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From Fort Henry to Corinth

Campaigns of the Civil War.--II.

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Published: 1881
Language: English
Wordcount: 59,071 / 191 pg
Flesch-Kincaid Reading Ease: 54.4
LoC Category: D
Downloads: 1,329
Added to site: 2008.01.27 19865

ave numbered 14,000 men at the beginning of the siege; and reinforcements daily arriving swelled the number to, at all events, more than 20,000. Colonel Mulligan took position on a rising ground close to the river, east of the city, forming a plateau with a surface of about fifteen acres, and fortified.

Judging by the despatches of General Fremont, he seems to have felt no apprehension as to the fate of Mulligan, and made no serious effort to relieve him. The force at Jefferson City remained there. The troops at St. Louis were not moved. General Pope, who, under orders from General Fremont, had advanced from Hannibal to St. Joseph along the line of the railroad, driving off depredators, repairing the road, and stationing permanent guards, heard on September 16th, at Palmyra on his return, something of the condition of affairs at Lexington. He had sent his troops then in the western part of the State toward the Missouri River in pursuit of a depredating body of the enemy. He immediately despatched an or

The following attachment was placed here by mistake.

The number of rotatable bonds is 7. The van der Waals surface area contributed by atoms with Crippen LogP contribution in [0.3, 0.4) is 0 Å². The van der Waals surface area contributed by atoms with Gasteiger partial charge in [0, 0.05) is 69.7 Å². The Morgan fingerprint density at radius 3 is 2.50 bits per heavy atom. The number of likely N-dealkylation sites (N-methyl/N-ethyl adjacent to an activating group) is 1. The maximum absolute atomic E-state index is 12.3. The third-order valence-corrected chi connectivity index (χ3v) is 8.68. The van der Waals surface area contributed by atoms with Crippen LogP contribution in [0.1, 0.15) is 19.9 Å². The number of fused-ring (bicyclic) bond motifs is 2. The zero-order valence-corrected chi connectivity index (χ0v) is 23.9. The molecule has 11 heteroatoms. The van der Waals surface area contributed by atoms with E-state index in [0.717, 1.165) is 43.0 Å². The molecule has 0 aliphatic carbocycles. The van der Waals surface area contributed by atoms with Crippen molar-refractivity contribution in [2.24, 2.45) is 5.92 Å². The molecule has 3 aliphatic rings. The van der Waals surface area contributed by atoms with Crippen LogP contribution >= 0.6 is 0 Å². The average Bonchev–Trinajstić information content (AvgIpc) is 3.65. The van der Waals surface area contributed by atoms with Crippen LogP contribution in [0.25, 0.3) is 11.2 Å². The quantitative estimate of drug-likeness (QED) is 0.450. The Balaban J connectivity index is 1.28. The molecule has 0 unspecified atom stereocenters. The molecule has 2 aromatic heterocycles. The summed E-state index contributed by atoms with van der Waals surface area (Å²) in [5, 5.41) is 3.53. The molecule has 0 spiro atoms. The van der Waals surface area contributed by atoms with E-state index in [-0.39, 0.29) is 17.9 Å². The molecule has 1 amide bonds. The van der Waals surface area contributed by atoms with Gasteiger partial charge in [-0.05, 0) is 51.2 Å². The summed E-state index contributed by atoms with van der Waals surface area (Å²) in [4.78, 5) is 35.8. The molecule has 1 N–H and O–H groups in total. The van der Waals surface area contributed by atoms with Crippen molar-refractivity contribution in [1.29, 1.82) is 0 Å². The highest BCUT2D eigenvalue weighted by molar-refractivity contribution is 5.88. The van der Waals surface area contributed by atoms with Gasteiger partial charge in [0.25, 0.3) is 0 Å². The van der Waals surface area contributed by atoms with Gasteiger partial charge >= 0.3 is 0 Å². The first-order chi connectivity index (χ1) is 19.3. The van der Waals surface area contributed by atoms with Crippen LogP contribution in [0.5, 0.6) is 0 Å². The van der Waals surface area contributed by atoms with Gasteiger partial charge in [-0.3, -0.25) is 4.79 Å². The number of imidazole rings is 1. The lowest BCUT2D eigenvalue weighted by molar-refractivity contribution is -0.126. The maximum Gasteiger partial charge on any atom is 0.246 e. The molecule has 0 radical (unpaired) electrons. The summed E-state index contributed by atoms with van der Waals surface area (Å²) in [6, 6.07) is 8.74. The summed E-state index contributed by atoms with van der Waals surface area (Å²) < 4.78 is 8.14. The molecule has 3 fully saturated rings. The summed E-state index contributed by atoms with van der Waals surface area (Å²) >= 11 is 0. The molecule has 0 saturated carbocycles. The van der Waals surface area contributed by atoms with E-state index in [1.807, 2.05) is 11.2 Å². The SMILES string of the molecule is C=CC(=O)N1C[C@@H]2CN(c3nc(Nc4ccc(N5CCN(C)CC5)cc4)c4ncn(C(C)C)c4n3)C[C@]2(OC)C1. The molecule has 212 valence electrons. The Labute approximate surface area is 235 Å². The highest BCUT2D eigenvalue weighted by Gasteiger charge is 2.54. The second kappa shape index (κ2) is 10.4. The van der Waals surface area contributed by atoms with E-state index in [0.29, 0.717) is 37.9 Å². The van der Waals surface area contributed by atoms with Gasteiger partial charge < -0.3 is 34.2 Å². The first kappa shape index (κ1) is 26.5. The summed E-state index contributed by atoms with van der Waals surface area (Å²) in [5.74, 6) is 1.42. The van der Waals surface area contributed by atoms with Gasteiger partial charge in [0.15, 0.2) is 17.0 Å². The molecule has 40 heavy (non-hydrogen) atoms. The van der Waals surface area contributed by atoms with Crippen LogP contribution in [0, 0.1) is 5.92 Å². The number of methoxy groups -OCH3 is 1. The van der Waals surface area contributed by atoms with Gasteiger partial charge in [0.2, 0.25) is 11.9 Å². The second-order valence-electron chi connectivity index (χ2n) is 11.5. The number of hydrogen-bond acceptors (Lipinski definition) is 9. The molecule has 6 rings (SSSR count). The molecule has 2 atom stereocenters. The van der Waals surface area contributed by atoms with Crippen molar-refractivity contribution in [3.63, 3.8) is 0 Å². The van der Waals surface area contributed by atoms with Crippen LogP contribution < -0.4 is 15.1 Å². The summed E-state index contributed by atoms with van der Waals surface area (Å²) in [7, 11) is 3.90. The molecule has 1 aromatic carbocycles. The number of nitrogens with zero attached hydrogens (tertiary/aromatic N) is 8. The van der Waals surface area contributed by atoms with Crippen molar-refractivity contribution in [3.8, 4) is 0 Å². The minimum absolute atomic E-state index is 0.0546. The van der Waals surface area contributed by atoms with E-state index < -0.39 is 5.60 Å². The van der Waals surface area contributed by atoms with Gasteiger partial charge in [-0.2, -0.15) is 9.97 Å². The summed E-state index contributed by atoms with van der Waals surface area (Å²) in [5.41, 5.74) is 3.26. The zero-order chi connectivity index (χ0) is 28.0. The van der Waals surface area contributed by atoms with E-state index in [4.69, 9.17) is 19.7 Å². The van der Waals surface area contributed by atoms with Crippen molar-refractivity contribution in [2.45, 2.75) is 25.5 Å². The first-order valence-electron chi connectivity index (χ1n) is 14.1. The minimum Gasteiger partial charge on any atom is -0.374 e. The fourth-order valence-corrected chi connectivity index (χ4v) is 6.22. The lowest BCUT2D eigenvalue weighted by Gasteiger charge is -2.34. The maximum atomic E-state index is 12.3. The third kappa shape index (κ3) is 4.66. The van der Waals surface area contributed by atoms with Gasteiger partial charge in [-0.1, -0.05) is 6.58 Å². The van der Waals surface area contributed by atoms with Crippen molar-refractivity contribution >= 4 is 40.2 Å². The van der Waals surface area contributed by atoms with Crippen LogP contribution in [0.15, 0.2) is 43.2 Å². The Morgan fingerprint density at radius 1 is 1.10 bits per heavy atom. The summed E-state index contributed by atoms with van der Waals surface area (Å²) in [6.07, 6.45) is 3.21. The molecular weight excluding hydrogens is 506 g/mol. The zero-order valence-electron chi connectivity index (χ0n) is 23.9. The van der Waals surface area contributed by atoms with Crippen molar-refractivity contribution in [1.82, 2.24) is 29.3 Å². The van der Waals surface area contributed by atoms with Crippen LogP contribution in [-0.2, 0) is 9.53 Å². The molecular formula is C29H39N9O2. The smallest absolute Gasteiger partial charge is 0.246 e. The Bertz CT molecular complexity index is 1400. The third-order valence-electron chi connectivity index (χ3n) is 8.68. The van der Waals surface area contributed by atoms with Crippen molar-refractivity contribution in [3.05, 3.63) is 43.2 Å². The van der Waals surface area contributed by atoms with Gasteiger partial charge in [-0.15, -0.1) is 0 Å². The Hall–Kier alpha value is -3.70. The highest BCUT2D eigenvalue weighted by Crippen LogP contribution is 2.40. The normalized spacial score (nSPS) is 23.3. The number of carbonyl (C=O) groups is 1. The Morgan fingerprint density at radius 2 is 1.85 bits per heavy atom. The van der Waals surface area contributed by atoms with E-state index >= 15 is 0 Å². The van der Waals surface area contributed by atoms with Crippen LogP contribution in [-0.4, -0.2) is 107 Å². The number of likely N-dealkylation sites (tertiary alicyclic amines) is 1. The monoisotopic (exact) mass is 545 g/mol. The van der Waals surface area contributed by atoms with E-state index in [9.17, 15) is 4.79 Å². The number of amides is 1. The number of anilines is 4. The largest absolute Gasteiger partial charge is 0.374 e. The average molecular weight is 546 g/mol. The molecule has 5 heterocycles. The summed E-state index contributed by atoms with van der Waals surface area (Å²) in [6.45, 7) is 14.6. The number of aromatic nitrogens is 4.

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Brian Blose
Brian Blose is a software developer and army veteran who enjoys reading and writing fiction that contains flawed heroes, unreliable narrators and moral dilemmas. His book, The Participants, is no exception and had readers glued to the story until the very last page. As our author of the day, Blose chats about the Heinsenberg uncertainty principle, how TV shows from the 90s inspired this book and gives us some behind-the-scenes insights in the creation of The Participants.
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